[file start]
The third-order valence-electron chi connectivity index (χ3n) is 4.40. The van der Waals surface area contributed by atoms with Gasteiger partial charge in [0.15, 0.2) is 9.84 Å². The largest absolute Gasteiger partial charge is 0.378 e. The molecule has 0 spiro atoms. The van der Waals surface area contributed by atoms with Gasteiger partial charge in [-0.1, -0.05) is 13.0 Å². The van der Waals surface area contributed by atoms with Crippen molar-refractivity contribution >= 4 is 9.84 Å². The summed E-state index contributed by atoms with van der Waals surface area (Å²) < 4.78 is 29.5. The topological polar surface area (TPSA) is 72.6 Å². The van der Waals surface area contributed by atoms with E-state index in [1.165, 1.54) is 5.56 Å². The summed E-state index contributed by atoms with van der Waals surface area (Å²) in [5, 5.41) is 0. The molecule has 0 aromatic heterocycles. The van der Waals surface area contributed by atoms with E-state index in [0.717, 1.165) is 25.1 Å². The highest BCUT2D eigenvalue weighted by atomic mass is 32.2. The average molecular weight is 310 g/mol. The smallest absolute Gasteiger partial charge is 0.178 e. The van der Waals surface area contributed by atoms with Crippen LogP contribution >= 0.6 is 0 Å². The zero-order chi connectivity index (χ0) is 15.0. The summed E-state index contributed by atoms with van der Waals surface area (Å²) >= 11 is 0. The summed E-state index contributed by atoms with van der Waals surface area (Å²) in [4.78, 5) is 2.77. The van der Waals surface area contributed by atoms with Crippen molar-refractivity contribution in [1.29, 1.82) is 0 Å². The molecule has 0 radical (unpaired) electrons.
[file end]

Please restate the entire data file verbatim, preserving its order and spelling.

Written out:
The third-order valence-electron chi connectivity index (χ3n) is 4.40. The van der Waals surface area contributed by atoms with Gasteiger partial charge in [0.15, 0.2) is 9.84 Å². The largest absolute Gasteiger partial charge is 0.378 e. The molecule has 0 spiro atoms. The van der Waals surface area contributed by atoms with Gasteiger partial charge in [-0.1, -0.05) is 13.0 Å². The van der Waals surface area contributed by atoms with Crippen molar-refractivity contribution >= 4 is 9.84 Å². The summed E-state index contributed by atoms with van der Waals surface area (Å²) < 4.78 is 29.5. The topological polar surface area (TPSA) is 72.6 Å². The van der Waals surface area contributed by atoms with E-state index in [1.165, 1.54) is 5.56 Å². The summed E-state index contributed by atoms with van der Waals surface area (Å²) in [5, 5.41) is 0. The molecule has 0 aromatic heterocycles. The van der Waals surface area contributed by atoms with E-state index in [0.717, 1.165) is 25.1 Å². The highest BCUT2D eigenvalue weighted by atomic mass is 32.2. The average molecular weight is 310 g/mol. The smallest absolute Gasteiger partial charge is 0.178 e. The van der Waals surface area contributed by atoms with Crippen LogP contribution >= 0.6 is 0 Å². The zero-order chi connectivity index (χ0) is 15.0. The summed E-state index contributed by atoms with van der Waals surface area (Å²) >= 11 is 0. The summed E-state index contributed by atoms with van der Waals surface area (Å²) in [4.78, 5) is 2.77. The van der Waals surface area contributed by atoms with Crippen molar-refractivity contribution in [1.29, 1.82) is 0 Å². The molecule has 0 radical (unpaired) electrons.